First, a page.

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How Long Does it Take to Potty Train a Puppy?

To speed up your potty training process, keep your pup supervised, be in tune with their cues, pick a consistent spot, and be patient with the process.

A brown puppy lays on a potty pad next to a rope and a chew toy.

To speed up your potty training process, keep your pup supervised, be in tune with their cues, pick a consistent spot, and be patient with the process.

By: Sara Ondrako, Certified Canine Behavior Consultant

Many new pet owners dread house training their new puppies because navigating accidental puddles and middle-of-the-night potty trips can be pretty challenging. Potty training doesn't have to be so ruff! 

House training teaches your puppy the ins and outs of sharing a dwelling with their human counterpart. Helping to show them what's acceptable, what's not, what gets them access to resources they love, and what doesn't work in this human-dominated environment. The bulk of house training is often potty training.

In this article, we'll review how long potty training typically takes, an ideal potty training schedule to speed things up, and a few pro tips to make potty training simplified and successful for pet parents

A brown puppy lays on a potty pad next to a rope and a chew toy.

Potty Training Supplies

The first step to successful house training is ensuring you have all the supplies you need - and we're not just talking about poop bags here!

Crate or Kennel

You'll want a crate or kennel that can grow with your puppy, especially if you have a large breed puppy. Dog crates come in various materials, including plastic, cloth, and wire. Wire crates are more flexible, with easily assembled dividers for separated spaces that you can adjust as your puppy grows.

When you start potty training, limit room in the crate to where your puppy can stand up, turn around, and lie down comfortably. If the space is too roomy, there's a risk that the puppy will do their business on one side of the crate and move to the other side.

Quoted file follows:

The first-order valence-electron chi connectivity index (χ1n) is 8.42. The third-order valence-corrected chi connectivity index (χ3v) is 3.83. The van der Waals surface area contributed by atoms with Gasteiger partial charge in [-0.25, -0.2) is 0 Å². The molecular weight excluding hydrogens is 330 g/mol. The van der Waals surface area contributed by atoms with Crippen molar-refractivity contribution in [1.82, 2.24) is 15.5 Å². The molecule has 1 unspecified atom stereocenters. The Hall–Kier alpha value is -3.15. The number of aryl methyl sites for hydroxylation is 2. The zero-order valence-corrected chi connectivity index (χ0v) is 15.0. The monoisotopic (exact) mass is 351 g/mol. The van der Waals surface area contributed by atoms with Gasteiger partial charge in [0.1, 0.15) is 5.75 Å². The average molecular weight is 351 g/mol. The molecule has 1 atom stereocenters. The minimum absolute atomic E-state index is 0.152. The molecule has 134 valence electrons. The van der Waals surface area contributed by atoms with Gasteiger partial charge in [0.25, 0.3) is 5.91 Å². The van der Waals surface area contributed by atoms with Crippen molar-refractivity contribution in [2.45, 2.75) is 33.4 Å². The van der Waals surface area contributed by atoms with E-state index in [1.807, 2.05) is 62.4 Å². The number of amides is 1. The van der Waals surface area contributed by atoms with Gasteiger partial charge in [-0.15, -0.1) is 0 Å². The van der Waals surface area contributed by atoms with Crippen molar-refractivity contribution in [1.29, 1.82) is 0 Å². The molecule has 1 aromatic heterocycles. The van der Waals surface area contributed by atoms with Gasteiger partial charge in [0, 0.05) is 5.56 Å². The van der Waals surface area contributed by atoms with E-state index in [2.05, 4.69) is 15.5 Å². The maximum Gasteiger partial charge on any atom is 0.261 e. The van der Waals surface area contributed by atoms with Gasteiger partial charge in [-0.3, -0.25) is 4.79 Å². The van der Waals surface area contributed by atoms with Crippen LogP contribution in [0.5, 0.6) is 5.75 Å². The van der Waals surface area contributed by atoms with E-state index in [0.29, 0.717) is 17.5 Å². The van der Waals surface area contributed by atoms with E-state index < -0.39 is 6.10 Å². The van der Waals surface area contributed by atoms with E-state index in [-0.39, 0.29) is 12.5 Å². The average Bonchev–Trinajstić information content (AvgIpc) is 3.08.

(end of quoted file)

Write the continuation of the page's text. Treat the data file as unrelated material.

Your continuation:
Cleaning Supplies

Be prepared for the occasional oops with an enzymatic cleaner for all surfaces. Enzymatic cleaners, such as Nature's Miracle, break down urine for more thorough cleaning. All-purpose and other household cleaners often don't completely eliminate urine, even if you can't smell it. If your puppy smells urine after cleaning the area, they may return to that area to potty again. When accidents happen, clean the area thoroughly right away. 

Rewards for Good Behavior

Have lots of high-value treats ready to reward your pup when they go potty in the designated areas. Treats are a great way to reinforce your puppy's behavior of eliminating in specific areas outdoors.

Try a Hands-Free Leash

Grab a hands-free leash to tether your puppy to you when they are not outside, not napping, or would otherwise not be actively interacting with you. Tethering gives you the best chance at catching those "I gotta go!" moments before they become accidents. This umbilical-style dog training can also help speed up the learning and bonding experience between you and your puppy.

Potty Training Prep Work

Once you have the essential tools, set your schedule up for success. Aside from requiring frequent potty trips outdoors while learning, puppies also need a significant amount of one-on-one time, physical activity, and enrichment. A heavy workload is often not conducive to successful house training, so plan big projects or extended work hours around your puppy's arrival and development.